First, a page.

Accounting & Assurance

Florida Law Restricting Foreign Real Estate Ownership, Deadline.

Florida Law Restricting Foreign Real Estate Ownership, Deadline.

The New Florida law imposes restrictions on property acquisitions within the state by individuals with affiliations to foreign countries of concern, such as China, Russia, Venezuela, Cuba, and the Syrian Arab Republic.
The New Florida law imposes restrictions on property acquisitions within the state by individuals with affiliations to foreign countries of concern, such as China, Russia, Venezuela, Cuba, and the Syrian Arab Republic.

Photo Credits: Gov. Ron DeSantis of Florida spoke in Rochester, N.H., last month.Credit…David Degner for The New York Times

Florida Law Restricting Foreign Ownership Real Estate Ownership based on certain nationalities and with a registration deadline of December 31, 2023. 

This is an updated version of our previous post Florida’s 2023 Legislative Highlights: Law Restricting Foreign Ownership of Real Estate and more laws enacted by Gov. DeSantis published in August 2023. This version only centers on the Florida Law Restricting Foreign Ownership of Real Property, based on certain nationalities and with a registration deadline of December 31, 2023.

On May 8, 2023, Florida Governor Ron DeSantis signed into law Senate Bill 264 (“SB 264”), which restricts the ability of a series of governmental bodies and persons or entities referred to as “foreign principals” from or domiciled in any “foreign country of concern” to directly or indirectly own, have a controlling interest in, or acquire any interest in “real property” (including land, buildings, fixtures, and all other improvements to land) in the state of Florida, subject to certain limited exceptions.

The law defines as “foreign principal”:

  • The government or any official of the government of a foreign country of concern.
  • A political party or member of a political party or any subdivision of a political party in a foreign country of concern.
  • A partnership, association, corporation, organization, or other combination of persons organized under the laws of or having its principal place of business in a foreign country of concern or a subsidiary of such entity.
  • Any person who is domiciled in a foreign country of concern and is not a citizen or lawful permanent resident of the United States or
  • Any person, entity, or collection of persons or entities described in subclauses (a) through (d) having a ‘controlling interest’ in a partnership, association, corporation, organization, trust, or any other legal entity or subsidiary formed for the purpose of owning real property in Florida.

The law also indicates as a “foreign country of concern” China, Russia, Iran, North Korea, Cuba, Venezuela, or Syria (including any agency or other entity with significant control of such foreign country of concern). Moreover, definitions include as a controlling interest, “the power to direct or cause the direction of the management or policies of a company, whether through the ownership of securities, by contract, or otherwise. A person or entity that directly or indirectly has the right to vote 25% or more of the voting interests of the company or is entitled to 25% or more of its profits is presumed to have a controlling interest.” So even though a principal may not have over 50% ownership in the entity, if this controlling interest exists, then the law assumes it as a controlling interest, and therefore the law applies in full.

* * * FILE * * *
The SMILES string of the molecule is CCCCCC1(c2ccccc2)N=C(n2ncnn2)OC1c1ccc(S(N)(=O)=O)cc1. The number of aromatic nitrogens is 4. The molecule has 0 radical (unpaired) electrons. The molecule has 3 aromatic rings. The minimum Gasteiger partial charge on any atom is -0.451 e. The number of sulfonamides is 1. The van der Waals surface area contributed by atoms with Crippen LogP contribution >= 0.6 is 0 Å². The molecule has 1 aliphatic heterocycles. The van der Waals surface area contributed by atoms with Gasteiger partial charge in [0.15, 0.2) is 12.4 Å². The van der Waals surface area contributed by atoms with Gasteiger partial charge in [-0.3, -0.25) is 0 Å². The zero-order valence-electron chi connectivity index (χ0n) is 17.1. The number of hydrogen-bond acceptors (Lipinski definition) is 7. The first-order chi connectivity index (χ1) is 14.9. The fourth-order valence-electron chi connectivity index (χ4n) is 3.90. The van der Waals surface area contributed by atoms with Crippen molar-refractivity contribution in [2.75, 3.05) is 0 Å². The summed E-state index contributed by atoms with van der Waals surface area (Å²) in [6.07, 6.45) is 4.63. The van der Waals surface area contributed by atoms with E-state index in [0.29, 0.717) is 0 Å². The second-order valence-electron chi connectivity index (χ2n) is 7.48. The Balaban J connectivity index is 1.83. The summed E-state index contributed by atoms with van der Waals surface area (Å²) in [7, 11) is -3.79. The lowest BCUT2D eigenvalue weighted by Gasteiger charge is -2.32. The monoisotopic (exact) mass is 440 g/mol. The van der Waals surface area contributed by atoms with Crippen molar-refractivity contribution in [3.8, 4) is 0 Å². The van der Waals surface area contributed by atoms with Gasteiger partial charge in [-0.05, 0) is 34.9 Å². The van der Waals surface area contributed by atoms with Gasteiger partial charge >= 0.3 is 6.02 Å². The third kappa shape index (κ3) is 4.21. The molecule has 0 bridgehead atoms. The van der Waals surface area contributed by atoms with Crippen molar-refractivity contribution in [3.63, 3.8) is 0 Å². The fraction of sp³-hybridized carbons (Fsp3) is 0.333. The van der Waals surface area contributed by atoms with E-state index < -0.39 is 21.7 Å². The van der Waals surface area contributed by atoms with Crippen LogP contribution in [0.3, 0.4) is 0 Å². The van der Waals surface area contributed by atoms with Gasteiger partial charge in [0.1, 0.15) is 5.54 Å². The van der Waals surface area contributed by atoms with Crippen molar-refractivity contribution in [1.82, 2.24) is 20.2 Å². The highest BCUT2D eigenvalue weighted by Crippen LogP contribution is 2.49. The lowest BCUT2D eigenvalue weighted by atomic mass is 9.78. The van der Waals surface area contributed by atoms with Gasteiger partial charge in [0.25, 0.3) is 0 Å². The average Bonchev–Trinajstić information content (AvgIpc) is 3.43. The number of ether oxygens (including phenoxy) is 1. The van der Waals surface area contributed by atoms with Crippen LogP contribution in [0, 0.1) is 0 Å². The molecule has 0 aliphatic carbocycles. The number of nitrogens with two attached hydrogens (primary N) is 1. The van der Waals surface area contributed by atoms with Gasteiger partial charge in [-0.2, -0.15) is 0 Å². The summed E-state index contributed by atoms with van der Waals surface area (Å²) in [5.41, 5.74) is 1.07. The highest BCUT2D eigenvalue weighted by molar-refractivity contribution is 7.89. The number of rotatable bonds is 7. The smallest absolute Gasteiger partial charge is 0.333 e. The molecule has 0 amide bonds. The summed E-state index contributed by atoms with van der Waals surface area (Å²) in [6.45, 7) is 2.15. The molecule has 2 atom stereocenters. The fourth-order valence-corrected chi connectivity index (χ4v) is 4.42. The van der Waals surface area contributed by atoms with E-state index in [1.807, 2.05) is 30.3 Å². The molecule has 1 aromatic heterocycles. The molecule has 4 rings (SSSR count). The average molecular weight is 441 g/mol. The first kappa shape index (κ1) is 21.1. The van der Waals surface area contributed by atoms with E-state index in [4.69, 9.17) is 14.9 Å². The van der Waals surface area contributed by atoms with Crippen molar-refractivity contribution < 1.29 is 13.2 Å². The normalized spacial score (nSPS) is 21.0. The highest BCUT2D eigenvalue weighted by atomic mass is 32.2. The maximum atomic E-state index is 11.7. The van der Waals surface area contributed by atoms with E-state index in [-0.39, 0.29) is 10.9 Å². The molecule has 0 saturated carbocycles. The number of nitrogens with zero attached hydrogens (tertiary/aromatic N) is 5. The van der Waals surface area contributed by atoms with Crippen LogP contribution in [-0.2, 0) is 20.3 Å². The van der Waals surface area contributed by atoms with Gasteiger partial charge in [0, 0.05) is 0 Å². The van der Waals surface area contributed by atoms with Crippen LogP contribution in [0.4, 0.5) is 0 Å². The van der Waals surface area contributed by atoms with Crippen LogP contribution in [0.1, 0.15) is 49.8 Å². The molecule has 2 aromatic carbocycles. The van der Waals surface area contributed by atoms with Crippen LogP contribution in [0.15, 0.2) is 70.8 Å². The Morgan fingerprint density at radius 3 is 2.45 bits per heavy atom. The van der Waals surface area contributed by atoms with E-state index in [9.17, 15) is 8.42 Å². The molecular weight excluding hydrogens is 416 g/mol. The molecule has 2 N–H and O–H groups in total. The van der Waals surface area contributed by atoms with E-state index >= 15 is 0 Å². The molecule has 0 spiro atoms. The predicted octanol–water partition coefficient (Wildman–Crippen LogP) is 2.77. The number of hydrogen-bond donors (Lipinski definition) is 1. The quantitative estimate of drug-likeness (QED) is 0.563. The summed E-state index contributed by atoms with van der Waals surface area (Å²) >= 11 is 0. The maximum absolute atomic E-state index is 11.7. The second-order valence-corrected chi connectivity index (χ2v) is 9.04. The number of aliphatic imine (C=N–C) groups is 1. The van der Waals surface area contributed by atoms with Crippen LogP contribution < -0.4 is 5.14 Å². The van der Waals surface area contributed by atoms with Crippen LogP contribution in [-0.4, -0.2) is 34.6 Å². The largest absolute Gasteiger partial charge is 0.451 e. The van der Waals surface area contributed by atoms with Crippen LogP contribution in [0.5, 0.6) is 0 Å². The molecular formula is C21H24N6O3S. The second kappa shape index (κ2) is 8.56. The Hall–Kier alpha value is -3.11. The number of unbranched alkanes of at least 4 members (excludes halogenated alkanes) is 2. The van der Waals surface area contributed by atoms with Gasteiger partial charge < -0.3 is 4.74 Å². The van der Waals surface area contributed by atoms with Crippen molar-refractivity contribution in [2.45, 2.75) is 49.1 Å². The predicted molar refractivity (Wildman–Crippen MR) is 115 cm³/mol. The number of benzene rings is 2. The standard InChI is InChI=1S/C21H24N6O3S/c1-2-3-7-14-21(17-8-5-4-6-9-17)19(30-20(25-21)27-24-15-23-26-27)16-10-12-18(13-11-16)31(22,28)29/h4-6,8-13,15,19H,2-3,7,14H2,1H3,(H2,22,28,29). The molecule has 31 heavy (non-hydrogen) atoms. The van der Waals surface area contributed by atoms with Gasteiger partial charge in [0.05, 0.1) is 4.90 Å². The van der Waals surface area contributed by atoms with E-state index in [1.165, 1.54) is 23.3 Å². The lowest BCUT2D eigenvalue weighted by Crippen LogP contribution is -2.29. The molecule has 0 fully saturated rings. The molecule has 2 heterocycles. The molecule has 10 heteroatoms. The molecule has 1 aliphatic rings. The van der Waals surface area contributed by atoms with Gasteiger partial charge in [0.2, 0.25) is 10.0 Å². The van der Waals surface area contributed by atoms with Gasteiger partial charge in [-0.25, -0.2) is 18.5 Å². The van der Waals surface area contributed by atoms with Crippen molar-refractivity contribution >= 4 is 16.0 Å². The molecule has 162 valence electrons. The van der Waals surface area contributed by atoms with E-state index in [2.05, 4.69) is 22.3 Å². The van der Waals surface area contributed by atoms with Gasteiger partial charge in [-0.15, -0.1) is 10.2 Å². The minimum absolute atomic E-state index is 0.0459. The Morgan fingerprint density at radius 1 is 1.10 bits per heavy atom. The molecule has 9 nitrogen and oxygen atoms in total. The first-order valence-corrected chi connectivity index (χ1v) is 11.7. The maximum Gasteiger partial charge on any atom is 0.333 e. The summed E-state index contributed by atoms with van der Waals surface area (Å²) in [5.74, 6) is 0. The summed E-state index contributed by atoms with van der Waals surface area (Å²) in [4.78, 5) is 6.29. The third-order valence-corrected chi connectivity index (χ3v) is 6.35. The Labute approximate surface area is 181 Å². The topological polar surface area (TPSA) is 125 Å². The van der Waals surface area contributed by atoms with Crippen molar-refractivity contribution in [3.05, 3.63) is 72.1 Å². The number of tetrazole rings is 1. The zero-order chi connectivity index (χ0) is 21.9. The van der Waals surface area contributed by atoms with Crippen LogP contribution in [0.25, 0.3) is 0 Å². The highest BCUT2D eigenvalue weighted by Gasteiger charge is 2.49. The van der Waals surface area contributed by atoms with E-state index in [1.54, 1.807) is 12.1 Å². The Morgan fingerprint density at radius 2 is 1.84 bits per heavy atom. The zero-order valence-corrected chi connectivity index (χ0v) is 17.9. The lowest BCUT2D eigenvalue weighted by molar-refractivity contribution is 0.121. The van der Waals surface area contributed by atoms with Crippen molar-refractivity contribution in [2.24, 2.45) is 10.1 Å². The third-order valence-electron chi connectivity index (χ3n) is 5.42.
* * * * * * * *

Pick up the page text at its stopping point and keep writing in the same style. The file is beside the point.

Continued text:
SB 264 has extensive and far-reaching restrictions on foreign principals owning direct or indirect interests in real property consisting of “Agricultural Land” and/or real property within 10 miles from “Critical Infrastructure.” 

Final rules were published on September 20, 2023, regarding purchasing real property on or around military installations or critical infrastructure facilities. Subsequently, other Florida institutions followed with additional steps to further speed up this new law’s implementation.  

Critical infrastructure is defined, among other things, as chemical manufacturing facilities, refineries, electrical power plants, liquid natural gas terminals, telecommunications central switching offices, gas processing plants, seaports, spaceport territories, and airports.

An exemption exists for agricultural land owned before July 1, 2023. Still, foreign principals who own agricultural land after that date and wish to continue to do so must comply with a registration requirement. 

Legal procedures challenging the validity of the law continue to be dealt with in Florida and federal courts, and at this time, the law remains in full force, so the due date of December 31 is to be observed. 

Noncompliance sanctions

Florida has already published an online registration link and due date, as mentioned above, on 12.31.2024. Lack of compliance may cause high civil and criminal penalties, including a $1,000 per day civil penalty for foreign principals who fail to register promptly.

Civil and criminal penalties include the knowing sale of agricultural land or real property on or around a military installation or critical infrastructure facility to a foreign principal, representing a second-degree misdemeanor.

Please do not hesitate to contact us to assist you in registering your property in the U.S. to avoid stiff penalties and criminal prosecution. Please call us at 305-831-4093 or email us requesting our assistance at [email protected].

The Guillen Pujol CPA team.

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